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Readers of our web series will be familiar with past posts describing population change in Virginia and the factors that drive this change (mortality, fertility, and migration). Although we frequently examine and write about each these components of population change individually, they are intricately intertwined, often in predictable ways. Demographers have observed, for example, that many countries followed a similar pattern of population change following the Industrial Revolution, and they have developed a theory of demographic transition to describe the nature of this pattern. While initially focused on explaining what happens to a population when it switches from having high birth and death rates to low birth and death rates, the theory has expanded to encompass a broader range of interrelated transitions.
For most of human history, both mortality and fertility rates were quite high. Food resources were limited, and death from infectious disease was common. About half of all children died before the age of five. Women had to bear about seven children, on average, to ensure that even just two could survive into adulthood (Weeks, 2008, p. 39). As populations develop economically, improve public health, and gain access to advancements in medical science, mortality rates typically decline. This sets into motion what is usually the first in a series of population transformations—the mortality transition. With this transition, death is increasingly postponed to older ages and is more likely to be associated with degenerative rather than infectious disease.
In the period of time following the mortality transition but prior to a decline in fertility, the youngest age groups usually surge in size. This is because just as many children are born as before, but greater numbers survive infancy and childhood. As more children begin to survive to older ages, as parents (especially women) begin to perceive that there is benefit to having fewer children, and as family planning becomes a more acceptable and widespread practice within a society, fertility rates, after a delay, also typically decline. (See Figure 1 below.)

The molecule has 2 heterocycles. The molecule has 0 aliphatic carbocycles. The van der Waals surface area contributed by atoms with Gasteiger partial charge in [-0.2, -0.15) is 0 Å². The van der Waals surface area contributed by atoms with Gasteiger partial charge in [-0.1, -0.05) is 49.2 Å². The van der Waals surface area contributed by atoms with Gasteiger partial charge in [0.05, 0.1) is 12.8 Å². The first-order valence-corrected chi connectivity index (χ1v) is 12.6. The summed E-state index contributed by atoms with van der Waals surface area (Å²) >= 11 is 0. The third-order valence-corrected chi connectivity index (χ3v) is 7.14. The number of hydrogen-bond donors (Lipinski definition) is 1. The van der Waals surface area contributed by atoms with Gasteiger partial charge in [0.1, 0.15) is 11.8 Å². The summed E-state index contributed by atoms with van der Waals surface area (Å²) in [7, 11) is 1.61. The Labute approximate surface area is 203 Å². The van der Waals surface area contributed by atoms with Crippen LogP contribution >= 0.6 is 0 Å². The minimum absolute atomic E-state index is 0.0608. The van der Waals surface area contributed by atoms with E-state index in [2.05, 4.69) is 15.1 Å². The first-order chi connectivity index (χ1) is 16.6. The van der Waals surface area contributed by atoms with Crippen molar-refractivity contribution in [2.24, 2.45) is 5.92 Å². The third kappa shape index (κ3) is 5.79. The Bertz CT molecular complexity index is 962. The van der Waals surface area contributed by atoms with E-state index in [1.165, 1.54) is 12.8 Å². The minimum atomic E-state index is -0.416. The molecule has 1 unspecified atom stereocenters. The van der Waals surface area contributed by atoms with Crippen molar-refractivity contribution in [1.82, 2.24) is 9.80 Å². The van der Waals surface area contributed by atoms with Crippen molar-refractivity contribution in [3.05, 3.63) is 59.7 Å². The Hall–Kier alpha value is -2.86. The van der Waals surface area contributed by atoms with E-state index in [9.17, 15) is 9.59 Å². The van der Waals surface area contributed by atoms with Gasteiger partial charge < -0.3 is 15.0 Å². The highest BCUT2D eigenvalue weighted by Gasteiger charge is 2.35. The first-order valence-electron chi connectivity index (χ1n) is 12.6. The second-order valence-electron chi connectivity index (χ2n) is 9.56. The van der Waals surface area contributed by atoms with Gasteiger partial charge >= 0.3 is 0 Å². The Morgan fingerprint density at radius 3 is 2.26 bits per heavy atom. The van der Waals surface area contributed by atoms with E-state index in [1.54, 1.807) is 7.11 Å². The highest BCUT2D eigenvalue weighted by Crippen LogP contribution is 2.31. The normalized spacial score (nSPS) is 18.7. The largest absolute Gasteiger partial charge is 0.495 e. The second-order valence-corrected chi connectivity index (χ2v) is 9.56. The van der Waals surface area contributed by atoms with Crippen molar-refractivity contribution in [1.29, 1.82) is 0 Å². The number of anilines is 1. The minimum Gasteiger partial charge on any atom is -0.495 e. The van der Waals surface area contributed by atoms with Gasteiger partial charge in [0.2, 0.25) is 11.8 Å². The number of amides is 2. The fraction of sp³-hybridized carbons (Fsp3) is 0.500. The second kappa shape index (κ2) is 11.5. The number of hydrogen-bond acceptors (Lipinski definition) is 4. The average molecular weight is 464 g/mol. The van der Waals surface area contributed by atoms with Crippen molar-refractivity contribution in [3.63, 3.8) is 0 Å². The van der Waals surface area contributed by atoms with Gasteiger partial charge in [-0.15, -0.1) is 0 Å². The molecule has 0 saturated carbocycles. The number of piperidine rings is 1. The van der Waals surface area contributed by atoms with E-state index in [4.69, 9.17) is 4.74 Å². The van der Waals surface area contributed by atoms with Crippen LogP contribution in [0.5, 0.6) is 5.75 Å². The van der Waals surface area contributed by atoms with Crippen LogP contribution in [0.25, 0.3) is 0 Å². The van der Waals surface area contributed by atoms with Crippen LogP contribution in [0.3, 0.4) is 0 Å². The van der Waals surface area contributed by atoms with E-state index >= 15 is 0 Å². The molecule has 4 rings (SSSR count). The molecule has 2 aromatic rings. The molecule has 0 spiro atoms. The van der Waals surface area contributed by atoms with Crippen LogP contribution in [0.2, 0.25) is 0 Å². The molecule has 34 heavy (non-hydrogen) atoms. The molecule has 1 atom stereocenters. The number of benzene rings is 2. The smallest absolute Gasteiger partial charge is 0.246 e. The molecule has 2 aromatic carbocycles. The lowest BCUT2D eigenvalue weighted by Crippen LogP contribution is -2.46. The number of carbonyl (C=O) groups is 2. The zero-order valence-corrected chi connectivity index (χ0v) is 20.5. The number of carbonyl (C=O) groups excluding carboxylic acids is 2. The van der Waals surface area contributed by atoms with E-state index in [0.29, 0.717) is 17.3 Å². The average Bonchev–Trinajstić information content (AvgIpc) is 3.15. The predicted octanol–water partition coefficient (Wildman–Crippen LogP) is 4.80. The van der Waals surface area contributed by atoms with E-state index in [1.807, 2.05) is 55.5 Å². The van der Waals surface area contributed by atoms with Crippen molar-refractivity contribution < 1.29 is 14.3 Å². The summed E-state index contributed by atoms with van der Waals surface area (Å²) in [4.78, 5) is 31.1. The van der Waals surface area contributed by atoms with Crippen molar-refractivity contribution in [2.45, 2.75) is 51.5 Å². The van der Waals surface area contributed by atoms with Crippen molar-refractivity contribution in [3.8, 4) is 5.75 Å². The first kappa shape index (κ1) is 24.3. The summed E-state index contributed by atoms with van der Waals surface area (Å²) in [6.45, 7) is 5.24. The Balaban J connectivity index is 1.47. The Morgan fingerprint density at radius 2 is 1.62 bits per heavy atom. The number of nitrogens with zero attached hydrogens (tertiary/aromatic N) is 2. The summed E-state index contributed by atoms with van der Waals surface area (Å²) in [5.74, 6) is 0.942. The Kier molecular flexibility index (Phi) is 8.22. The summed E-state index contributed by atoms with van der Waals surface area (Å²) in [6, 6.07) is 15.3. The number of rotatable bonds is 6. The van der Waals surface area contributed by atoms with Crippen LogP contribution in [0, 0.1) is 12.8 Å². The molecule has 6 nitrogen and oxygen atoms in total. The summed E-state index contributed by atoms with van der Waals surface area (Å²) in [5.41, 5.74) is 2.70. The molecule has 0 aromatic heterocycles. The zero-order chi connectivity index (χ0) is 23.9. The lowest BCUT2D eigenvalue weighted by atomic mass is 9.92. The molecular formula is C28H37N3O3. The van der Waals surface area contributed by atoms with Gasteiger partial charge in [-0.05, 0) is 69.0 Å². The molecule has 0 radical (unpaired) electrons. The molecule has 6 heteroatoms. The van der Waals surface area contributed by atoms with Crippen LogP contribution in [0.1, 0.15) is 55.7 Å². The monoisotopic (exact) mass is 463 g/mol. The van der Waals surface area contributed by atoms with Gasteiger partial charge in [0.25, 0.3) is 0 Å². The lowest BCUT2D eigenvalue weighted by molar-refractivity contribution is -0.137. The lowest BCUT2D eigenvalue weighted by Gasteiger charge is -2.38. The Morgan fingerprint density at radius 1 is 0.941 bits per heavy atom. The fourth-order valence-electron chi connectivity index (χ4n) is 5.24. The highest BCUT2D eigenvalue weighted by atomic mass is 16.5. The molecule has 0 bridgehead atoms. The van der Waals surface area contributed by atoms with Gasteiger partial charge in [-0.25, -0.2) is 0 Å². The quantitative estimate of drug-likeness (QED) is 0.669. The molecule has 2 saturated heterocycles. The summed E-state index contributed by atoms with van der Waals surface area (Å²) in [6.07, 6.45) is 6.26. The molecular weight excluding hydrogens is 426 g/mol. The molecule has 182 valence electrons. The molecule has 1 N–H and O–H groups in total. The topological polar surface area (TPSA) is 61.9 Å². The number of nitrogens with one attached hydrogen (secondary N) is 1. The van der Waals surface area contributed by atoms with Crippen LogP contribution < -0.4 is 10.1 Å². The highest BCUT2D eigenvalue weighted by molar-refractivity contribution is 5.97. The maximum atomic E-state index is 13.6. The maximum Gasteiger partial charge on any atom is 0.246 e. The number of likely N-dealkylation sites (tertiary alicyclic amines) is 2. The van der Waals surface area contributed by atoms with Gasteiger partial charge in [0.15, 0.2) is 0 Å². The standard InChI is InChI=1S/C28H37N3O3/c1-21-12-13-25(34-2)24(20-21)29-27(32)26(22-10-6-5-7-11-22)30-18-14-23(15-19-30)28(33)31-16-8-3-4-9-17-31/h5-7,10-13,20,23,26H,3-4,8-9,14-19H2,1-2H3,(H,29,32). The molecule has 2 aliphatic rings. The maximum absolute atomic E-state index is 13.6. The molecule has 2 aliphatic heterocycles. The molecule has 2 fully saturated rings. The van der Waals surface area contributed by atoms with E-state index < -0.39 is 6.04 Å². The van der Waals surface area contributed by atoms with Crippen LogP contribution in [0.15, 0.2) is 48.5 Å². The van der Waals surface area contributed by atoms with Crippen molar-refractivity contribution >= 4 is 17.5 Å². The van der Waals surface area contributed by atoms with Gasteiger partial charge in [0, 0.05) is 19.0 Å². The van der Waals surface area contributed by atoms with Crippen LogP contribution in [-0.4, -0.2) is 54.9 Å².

Figure 1. The mortality and fertility transitions
As a population’s mortality and fertility rates decline, its age distribution typically shifts from younger to older. The degree to which this age transition occurs depends largely on the degree to which fertility declines in the long run. Figure 2A below shows, for example, the typical younger age structure of a high-mortality/high-fertility population that has not moved through the demographic transition yet. Figure 2B shows the typical older age structure of a population that has low mortality and very low fertility, which is common among many developed countries today. The changing nature of a population’s age structure has enormous potential to impact a society’s economic growth, social stability, and future fertility in both positive and negative ways.
|Figure 2A. High Mortality / High Fertility
||Figure 2B. Low Mortality / Very Low Fertility